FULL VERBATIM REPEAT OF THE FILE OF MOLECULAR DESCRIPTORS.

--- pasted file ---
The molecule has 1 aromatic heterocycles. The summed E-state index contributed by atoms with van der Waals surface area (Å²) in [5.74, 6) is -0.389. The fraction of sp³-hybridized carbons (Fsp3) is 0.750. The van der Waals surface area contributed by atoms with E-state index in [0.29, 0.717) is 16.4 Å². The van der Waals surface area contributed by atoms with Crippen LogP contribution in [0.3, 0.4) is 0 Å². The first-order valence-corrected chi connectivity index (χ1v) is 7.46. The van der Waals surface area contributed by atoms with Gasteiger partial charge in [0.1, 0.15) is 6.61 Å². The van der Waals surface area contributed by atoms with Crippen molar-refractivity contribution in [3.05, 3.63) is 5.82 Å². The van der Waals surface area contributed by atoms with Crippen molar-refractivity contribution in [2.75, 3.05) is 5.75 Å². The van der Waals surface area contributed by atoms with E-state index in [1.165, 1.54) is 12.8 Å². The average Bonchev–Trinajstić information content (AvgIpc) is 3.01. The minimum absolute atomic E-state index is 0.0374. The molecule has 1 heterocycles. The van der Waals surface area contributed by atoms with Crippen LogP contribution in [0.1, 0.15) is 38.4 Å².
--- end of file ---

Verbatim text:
The molecule has 1 aromatic heterocycles. The summed E-state index contributed by atoms with van der Waals surface area (Å²) in [5.74, 6) is -0.389. The fraction of sp³-hybridized carbons (Fsp3) is 0.750. The van der Waals surface area contributed by atoms with E-state index in [0.29, 0.717) is 16.4 Å². The van der Waals surface area contributed by atoms with Crippen LogP contribution in [0.3, 0.4) is 0 Å². The first-order valence-corrected chi connectivity index (χ1v) is 7.46. The van der Waals surface area contributed by atoms with Gasteiger partial charge in [0.1, 0.15) is 6.61 Å². The van der Waals surface area contributed by atoms with Crippen molar-refractivity contribution in [3.05, 3.63) is 5.82 Å². The van der Waals surface area contributed by atoms with Crippen molar-refractivity contribution in [2.75, 3.05) is 5.75 Å². The van der Waals surface area contributed by atoms with E-state index in [1.165, 1.54) is 12.8 Å². The average Bonchev–Trinajstić information content (AvgIpc) is 3.01. The minimum absolute atomic E-state index is 0.0374. The molecule has 1 heterocycles. The van der Waals surface area contributed by atoms with Crippen LogP contribution in [0.1, 0.15) is 38.4 Å².